I've always believed that "minding ones P's and Q's" was all about saying "please" (pees) and "thank you" (kyews). For good or ill, Stephenson plays around a lot with word and phrase origins in his writing, and since I'm a fan, and I want to think he cares enough to be accurate, I wonder if anyone can elaborate on this reference to Ps and Qs as -- what? A scorecard of a person's accumulated consumption of Pints and Quaffs? Porters and teQweelas? The spending of Pence and Quids? The story takes place in the 1680's and the speaker is English, although the scene takes place in Paris -- or maybe Amsterdam . . . Hm, could be Vienna."You're the sort who keeps a tally, aren't you? Like a tavern-goer who prides himself on the Ps and Qs chalked up on the wall next his name -- save in your case it's wenches".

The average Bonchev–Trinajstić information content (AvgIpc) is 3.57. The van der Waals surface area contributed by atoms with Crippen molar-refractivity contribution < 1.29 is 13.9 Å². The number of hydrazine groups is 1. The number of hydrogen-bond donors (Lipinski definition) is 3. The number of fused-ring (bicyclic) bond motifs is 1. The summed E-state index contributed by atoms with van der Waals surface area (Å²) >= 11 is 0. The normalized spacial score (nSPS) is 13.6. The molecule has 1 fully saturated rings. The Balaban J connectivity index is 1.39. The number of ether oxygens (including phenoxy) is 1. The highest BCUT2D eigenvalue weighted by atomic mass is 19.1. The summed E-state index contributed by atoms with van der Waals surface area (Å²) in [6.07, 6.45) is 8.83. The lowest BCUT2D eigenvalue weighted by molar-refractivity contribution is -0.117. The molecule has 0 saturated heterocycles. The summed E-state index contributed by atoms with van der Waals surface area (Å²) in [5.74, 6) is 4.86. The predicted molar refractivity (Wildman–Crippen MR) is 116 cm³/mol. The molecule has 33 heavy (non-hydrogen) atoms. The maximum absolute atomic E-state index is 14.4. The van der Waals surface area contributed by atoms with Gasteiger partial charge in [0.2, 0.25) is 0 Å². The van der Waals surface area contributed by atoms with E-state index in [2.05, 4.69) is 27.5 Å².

Hey there, mighty wizards!
The Absent One